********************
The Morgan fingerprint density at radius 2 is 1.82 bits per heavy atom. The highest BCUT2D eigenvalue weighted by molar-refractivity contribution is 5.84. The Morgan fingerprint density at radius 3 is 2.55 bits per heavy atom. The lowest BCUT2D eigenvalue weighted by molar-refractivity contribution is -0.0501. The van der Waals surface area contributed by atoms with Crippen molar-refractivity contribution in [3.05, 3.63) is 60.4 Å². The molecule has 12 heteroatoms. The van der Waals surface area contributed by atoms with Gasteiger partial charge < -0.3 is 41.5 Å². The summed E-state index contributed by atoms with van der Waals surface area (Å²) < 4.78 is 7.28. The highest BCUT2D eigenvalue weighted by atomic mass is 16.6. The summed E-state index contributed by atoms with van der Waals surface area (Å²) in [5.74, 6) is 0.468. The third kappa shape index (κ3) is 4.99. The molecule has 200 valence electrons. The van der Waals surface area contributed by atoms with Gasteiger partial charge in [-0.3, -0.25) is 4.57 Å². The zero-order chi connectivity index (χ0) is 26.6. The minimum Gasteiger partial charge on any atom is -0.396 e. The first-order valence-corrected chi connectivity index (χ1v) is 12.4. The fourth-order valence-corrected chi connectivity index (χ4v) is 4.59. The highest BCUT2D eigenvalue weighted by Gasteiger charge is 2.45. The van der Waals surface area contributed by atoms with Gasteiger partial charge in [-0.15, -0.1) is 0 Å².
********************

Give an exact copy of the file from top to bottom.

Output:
The Morgan fingerprint density at radius 2 is 1.82 bits per heavy atom. The highest BCUT2D eigenvalue weighted by molar-refractivity contribution is 5.84. The Morgan fingerprint density at radius 3 is 2.55 bits per heavy atom. The lowest BCUT2D eigenvalue weighted by molar-refractivity contribution is -0.0501. The van der Waals surface area contributed by atoms with Crippen molar-refractivity contribution in [3.05, 3.63) is 60.4 Å². The molecule has 12 heteroatoms. The van der Waals surface area contributed by atoms with Gasteiger partial charge < -0.3 is 41.5 Å². The summed E-state index contributed by atoms with van der Waals surface area (Å²) < 4.78 is 7.28. The highest BCUT2D eigenvalue weighted by atomic mass is 16.6. The summed E-state index contributed by atoms with van der Waals surface area (Å²) in [5.74, 6) is 0.468. The third kappa shape index (κ3) is 4.99. The molecule has 200 valence electrons. The van der Waals surface area contributed by atoms with Gasteiger partial charge in [-0.3, -0.25) is 4.57 Å². The zero-order chi connectivity index (χ0) is 26.6. The minimum Gasteiger partial charge on any atom is -0.396 e. The first-order valence-corrected chi connectivity index (χ1v) is 12.4. The fourth-order valence-corrected chi connectivity index (χ4v) is 4.59. The highest BCUT2D eigenvalue weighted by Gasteiger charge is 2.45. The van der Waals surface area contributed by atoms with Gasteiger partial charge in [-0.15, -0.1) is 0 Å².